Rhapsodie: Fantasie: Poème

Alain Steghens
Res Musica (France)

‘Horn sounds, in the evening, from the depths of the bush’

It must have been the passion of two great Australian horn-players for such a CD to see the light of day; a program almost exclusively devoted to French music for horn and orchestra! Besides the young soloist, Ben Jacks, the conductor Barry Tuckwell is a renowned master of the instrument. Do the names of Dukas, Kœchlin, Saint-Saëns and Damase have an ‘exotic’ connotation for our Australian friends? Or do Australians demonstrate a greater curiosity to explore this repertoire than we do? Whatever the reasons, let’s celebrate this unusual release which shows off to advantage this unknown corner of French music and does so very well indeed!

In the absence of other recordings, it seems good to consider the scores themselves when four of the six works presented here are world premieres! Perfectly tonal and written in a style worthy of the heritage of Poulenc, Ravel or Jean Françaix, the music of Damase sounds a little bit ‘retro’. The Concerto pour cor et orchestre, composed in 1995, is a perfect example: well-crafted orchestral writing (in which the conductor, the dedicatee Barry Tuckwell, evidently delights), great rhythmic agility and a profound sense of lyricism are the principal facets. The third movement, Andante, is abundant with echoes of Hollywood and replete with wild melodies. When one realises that the witty Jean-Michel Damase is also an enthusiast of pastiche, one almost smiles whilst listening to Ben Jacks drawing velvety tones from his instrument that carry us to the world of The Horse Whisperer. It’s the same with Rhapsodie.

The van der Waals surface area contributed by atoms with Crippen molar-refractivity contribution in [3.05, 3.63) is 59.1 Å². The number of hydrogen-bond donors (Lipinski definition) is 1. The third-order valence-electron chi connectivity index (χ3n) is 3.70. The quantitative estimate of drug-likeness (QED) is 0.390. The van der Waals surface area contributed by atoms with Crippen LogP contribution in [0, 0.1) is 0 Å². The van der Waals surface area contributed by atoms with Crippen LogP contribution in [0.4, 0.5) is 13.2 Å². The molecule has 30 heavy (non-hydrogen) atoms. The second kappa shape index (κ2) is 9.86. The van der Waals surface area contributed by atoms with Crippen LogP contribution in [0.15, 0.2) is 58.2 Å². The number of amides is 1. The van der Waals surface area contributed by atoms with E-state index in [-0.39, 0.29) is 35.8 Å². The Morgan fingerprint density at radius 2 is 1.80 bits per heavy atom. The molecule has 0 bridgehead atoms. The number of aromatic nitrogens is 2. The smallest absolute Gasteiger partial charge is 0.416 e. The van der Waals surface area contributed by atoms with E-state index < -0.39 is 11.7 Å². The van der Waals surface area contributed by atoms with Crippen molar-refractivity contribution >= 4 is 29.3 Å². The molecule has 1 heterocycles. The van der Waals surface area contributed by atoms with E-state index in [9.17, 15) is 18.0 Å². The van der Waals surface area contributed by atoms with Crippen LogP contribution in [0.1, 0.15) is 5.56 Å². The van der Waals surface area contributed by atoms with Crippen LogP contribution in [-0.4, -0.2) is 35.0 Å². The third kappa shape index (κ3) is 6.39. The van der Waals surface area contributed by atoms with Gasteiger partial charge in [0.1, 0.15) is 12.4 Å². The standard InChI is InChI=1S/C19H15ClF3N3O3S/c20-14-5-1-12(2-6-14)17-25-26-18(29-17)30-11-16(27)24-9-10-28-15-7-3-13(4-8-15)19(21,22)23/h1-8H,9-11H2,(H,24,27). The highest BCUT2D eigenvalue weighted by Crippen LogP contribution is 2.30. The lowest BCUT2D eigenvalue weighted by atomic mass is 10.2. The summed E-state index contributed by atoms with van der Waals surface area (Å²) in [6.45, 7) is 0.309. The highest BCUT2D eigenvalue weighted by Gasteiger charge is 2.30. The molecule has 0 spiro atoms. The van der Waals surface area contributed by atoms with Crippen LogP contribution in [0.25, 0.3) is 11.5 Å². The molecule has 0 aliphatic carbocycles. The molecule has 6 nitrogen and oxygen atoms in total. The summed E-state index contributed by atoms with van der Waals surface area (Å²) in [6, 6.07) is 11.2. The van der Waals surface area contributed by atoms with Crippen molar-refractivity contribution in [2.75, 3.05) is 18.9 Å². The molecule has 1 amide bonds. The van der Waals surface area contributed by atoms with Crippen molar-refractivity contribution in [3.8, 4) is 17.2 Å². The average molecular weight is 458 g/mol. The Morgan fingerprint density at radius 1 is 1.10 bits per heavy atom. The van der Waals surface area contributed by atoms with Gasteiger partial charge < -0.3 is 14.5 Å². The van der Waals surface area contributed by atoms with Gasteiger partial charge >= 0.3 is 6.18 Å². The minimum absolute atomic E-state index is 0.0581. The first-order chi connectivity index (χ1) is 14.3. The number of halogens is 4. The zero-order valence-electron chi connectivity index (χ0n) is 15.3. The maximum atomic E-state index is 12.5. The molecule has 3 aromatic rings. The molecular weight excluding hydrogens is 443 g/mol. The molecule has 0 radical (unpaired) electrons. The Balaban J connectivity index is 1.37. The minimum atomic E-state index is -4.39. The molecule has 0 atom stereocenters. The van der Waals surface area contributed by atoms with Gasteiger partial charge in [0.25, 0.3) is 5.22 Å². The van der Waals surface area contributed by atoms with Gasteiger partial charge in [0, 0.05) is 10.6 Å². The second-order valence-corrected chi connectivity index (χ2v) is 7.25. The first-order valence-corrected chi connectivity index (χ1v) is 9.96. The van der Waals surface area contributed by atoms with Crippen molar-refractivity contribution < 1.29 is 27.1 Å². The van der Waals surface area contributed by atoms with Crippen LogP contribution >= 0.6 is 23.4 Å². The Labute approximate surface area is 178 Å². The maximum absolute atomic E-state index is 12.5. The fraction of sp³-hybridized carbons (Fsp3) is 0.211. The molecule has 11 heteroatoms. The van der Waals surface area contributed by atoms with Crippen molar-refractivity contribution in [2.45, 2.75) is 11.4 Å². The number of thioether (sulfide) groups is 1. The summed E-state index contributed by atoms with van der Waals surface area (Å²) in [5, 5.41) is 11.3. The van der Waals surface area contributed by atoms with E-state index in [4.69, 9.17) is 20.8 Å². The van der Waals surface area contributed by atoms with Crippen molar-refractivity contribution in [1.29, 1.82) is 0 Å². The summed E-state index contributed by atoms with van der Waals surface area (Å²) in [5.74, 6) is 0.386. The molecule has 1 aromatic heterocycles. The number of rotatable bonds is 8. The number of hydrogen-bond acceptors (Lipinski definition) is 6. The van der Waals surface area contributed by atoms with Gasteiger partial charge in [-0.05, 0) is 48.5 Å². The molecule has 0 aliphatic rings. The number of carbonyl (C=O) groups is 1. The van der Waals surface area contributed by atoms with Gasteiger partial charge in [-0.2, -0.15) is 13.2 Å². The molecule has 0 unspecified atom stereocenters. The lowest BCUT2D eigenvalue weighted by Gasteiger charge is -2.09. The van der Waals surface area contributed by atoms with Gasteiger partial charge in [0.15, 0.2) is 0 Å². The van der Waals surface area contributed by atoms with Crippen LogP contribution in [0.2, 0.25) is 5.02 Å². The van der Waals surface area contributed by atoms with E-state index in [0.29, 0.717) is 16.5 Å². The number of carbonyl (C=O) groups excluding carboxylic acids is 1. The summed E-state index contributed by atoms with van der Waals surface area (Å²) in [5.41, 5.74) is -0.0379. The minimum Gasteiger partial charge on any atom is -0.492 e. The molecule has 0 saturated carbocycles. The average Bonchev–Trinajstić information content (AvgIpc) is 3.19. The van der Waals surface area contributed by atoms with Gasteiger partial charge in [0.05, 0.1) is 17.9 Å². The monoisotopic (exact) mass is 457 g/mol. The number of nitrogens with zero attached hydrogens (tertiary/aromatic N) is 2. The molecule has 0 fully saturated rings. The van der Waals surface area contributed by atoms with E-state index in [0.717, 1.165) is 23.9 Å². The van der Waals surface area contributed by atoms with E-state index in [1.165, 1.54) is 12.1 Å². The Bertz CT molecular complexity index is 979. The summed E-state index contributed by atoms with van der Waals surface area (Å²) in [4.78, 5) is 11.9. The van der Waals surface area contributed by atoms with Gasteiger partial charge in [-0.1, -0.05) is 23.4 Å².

Villanelle and Poème illustrate perfectly the orchestrating art of Paul Dukas and Charles Kœchlin. As for Saint-Saëns’ Morceau de concert (Concert piece), it is, well, a concert piece. It’s a sort of musical meringue really...having only one purpose: to showcase the soloist. Ben Jacks shines in it, alternating extraordinary virtuosity with beautiful musicality. The program concludes with another meringue—this time with a wallaby flavour—the rather improbable Phantasy for horn and orchestra by a certain G.L.W. Marshall, composer born in London and who made his career in Melbourne in the 1900s.This CD is a splendid affair where French charm vies with a certain touch of kitsch. The recording is sumptuous and the two Australian outfits, Orchestra Victoria and The Queensland Orchestra, are led with brio by Barry Tuckwell.

As an aside, one couldn’t miss the cover image; a very successful illustration of ‘British’ humour and quite unexpected!